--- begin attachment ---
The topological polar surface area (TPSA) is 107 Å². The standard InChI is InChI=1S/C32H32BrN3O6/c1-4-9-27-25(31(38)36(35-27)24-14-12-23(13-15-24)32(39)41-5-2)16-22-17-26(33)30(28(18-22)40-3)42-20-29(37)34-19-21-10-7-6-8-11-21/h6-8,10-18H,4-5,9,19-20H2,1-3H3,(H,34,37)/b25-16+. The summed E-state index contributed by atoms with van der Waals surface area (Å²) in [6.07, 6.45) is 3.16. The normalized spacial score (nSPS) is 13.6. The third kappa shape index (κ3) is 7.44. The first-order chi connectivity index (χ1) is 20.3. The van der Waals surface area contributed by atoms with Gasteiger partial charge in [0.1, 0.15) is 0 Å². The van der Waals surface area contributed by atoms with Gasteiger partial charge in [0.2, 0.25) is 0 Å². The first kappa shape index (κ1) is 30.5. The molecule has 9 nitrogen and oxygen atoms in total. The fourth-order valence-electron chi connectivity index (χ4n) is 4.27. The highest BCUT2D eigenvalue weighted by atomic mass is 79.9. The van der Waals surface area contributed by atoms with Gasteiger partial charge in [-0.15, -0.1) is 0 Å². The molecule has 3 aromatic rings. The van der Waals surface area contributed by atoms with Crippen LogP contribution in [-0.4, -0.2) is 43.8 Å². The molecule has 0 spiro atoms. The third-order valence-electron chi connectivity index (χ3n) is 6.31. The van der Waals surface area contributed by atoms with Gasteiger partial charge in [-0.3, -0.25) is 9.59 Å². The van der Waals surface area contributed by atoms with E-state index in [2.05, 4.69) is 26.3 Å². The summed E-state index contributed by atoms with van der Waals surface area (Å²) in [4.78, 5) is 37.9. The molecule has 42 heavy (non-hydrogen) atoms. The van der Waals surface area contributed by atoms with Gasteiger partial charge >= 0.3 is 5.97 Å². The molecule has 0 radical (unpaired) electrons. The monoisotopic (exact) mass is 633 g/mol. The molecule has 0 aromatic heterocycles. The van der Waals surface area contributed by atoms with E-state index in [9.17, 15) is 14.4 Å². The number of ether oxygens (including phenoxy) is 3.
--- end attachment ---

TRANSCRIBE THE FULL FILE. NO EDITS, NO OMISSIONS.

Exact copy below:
The topological polar surface area (TPSA) is 107 Å². The standard InChI is InChI=1S/C32H32BrN3O6/c1-4-9-27-25(31(38)36(35-27)24-14-12-23(13-15-24)32(39)41-5-2)16-22-17-26(33)30(28(18-22)40-3)42-20-29(37)34-19-21-10-7-6-8-11-21/h6-8,10-18H,4-5,9,19-20H2,1-3H3,(H,34,37)/b25-16+. The summed E-state index contributed by atoms with van der Waals surface area (Å²) in [6.07, 6.45) is 3.16. The normalized spacial score (nSPS) is 13.6. The third kappa shape index (κ3) is 7.44. The first-order chi connectivity index (χ1) is 20.3. The van der Waals surface area contributed by atoms with Gasteiger partial charge in [0.1, 0.15) is 0 Å². The van der Waals surface area contributed by atoms with Gasteiger partial charge in [0.2, 0.25) is 0 Å². The first kappa shape index (κ1) is 30.5. The molecule has 9 nitrogen and oxygen atoms in total. The fourth-order valence-electron chi connectivity index (χ4n) is 4.27. The highest BCUT2D eigenvalue weighted by atomic mass is 79.9. The van der Waals surface area contributed by atoms with Gasteiger partial charge in [-0.15, -0.1) is 0 Å². The molecule has 3 aromatic rings. The van der Waals surface area contributed by atoms with Crippen LogP contribution in [-0.4, -0.2) is 43.8 Å². The molecule has 0 spiro atoms. The third-order valence-electron chi connectivity index (χ3n) is 6.31. The van der Waals surface area contributed by atoms with Gasteiger partial charge in [-0.3, -0.25) is 9.59 Å². The van der Waals surface area contributed by atoms with E-state index in [2.05, 4.69) is 26.3 Å². The summed E-state index contributed by atoms with van der Waals surface area (Å²) in [4.78, 5) is 37.9. The molecule has 42 heavy (non-hydrogen) atoms. The van der Waals surface area contributed by atoms with Gasteiger partial charge >= 0.3 is 5.97 Å². The molecule has 0 radical (unpaired) electrons. The monoisotopic (exact) mass is 633 g/mol. The molecule has 0 aromatic heterocycles. The van der Waals surface area contributed by atoms with E-state index in [9.17, 15) is 14.4 Å². The number of ether oxygens (including phenoxy) is 3.